The RCD would insist on occupying the posts of vice-president as well as ministers of defense and foreign affairs in any government of national unity formed to resolve the DRC crisis, the Kinshasa-based 'La Reference Plus' newspaper said on Monday. 'La Reference Plus' said the proposed power-sharing arrangement was one of the issues raised by Wamba dia Wamba during his discussions with Gaddafi on Saturday.

Rebels say no peacekeepers behind their lines

RCD foreign minister Bizima Karaha told Radio France Internationale on Monday that the movement would not allow the deployment of a proposed peacekeeping force behind its lines. Karaha said what was required first were negotiations on a truce, and then talks on a political settlement. "Only at that time will one know where this peacekeeping force will be deployed," he was quoted as saying.

Meanwhile, RCD rebels said on Tuesday they had captured the northwestern town of Gemena in Equateur province at the weekend, news agencies reported. There was no independent confirmation of the claim.

Kampala, Kigali to keep troops in DRC

Uganda and Rwanda are to keep their troops in the DRC until a political settlement is reached that satisfies their security concerns, news reports said on Tuesday. The agreement was made at a one-day meeting between Museveni and his Rwandan counterpart Pasteur Bizimungu in the Ugandan border town of Kabale.

Meanwhile, Rwanda and Uganda both denied media reports that said at least 38 soldiers were killed when Ugandan and Rwandan troops in DRC turned on each other. The independent Ugandan 'Monitor' newspaper, citing a senior Ugandan military officer, reported on Sunday that fighting broke out between the two sides after they disagreed on which rebel group to support. According to the officer, the Ugandans appear to be backing the Mouvement de liberation congolais (MLC) of Jean-Pierre Bemba which is active in Equateur province, while the Rwandans support the mainstream RCD.

DRC and Congo-Brazzaville sign non-aggression pact

Kabila and his Congo-Brazzaville counterpart Sassou-Nguesso signed a non-aggression pact in Brazzaville on Tuesday to prevent their territories being used as launch pads for destabilisation. According to media reports, a joint statement at the end of the meeting said the two neighbours agreed to dismantle any "irregular force bases" and to prevent the build up of armed gangs.

Reduced harvest expected in Uvira

Late rains, renewed displacement, recent insecurity and looting of seeds and tools will result in a reduced harvest in the Uvira area of South Kivu, an NGO assessment has found. As a result of the situation, the number of people requiring support in the area has increased, with some "highly vulnerable" groups requiring urgent assistance, Food for the Hungry International (FHI) said in a report received by IRIN. The NGO's agricultural programme targeting some 6,000 vulnerable families in Uvira was suspended in August due to the conflict.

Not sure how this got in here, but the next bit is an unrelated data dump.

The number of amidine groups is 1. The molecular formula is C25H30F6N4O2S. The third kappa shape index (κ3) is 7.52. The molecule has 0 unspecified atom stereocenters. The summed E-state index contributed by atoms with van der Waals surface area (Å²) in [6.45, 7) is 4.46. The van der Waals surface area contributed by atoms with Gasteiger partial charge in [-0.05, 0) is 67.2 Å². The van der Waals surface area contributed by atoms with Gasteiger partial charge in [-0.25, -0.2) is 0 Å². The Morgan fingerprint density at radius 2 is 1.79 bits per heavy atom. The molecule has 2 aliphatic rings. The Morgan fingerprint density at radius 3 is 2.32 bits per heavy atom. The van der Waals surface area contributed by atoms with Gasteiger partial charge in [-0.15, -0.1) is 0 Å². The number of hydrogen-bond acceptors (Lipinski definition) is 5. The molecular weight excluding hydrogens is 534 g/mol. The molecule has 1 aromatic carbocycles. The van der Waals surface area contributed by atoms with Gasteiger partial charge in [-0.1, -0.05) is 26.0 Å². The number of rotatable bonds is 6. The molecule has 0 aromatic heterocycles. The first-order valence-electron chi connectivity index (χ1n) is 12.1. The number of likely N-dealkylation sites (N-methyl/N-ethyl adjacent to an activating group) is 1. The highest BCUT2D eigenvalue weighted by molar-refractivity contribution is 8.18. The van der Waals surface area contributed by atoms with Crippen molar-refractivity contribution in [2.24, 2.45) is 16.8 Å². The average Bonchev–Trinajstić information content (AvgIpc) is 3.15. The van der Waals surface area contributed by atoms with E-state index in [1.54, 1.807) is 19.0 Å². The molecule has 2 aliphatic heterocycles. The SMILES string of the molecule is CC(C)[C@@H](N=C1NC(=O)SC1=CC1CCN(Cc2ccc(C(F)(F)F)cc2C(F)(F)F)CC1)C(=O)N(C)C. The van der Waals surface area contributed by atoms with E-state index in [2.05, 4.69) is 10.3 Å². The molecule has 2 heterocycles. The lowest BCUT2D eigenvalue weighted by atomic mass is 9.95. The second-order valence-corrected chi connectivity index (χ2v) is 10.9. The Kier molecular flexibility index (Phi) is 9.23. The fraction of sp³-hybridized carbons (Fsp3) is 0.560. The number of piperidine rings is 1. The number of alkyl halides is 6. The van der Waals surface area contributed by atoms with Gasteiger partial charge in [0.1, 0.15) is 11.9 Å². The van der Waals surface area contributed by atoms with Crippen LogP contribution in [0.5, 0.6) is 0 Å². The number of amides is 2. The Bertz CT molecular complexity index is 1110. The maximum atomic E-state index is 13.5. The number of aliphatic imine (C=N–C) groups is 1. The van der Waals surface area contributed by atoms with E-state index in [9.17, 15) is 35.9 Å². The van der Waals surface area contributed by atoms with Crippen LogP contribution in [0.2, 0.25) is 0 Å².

Meanwhile, humanitarian sources said the security situation in Uvira had improved and night-time shootings had stopped. It was possible to travel by road between Baraka and Kamanyola, and the border to Burundi was now open, the sources said.

UN Deputy Emergency Relief Coordinator to visit DRC and Congo-Brazzaville

The UN Deputy Emergency Relief Coordinator Martin Griffiths is to travel to the DRC and Congo-Brazzaville from 18-23 January to review humanitarian conditions, according to OCHA headquarters in New York.

BURUNDI: Eleven killed by rebels

Seven people were killed by rebels in southern Burundi last week, the Agence burundaise de presse reported. It said four people were hacked to death with machetes in Rumonge commune, Bururi province on Wednesday, and three more people lost their lives on Tuesday night in the same commune. The rebels reportedly left behind pamphlets "to intimidate the people", ABP said. Meanwhile, the authorities in Bujumbura-rurale province called for vigilance as more people were killed by rebels on Sunday night. Four people were killed in Buhonga commune, and a further three injured, Burundi radio reported on Monday.

New public prosecutor appointed

Burundi has appointed a new public prosecutor from the mainly-Hutu FRODEBU party, Burundian media sources told IRIN on 24 December. He was named as Gerard Ngendabanka, a former justice minister. Burundian delegates attending the Nairobi conference organised by the Compagnie des apotres de la paix (CAP) told IRIN Ngendabanka was a "consensus" appointment between FRODEBU and President Pierre Buyoya within the framework of the new political partnership.

RWANDA: Government not backing UNITA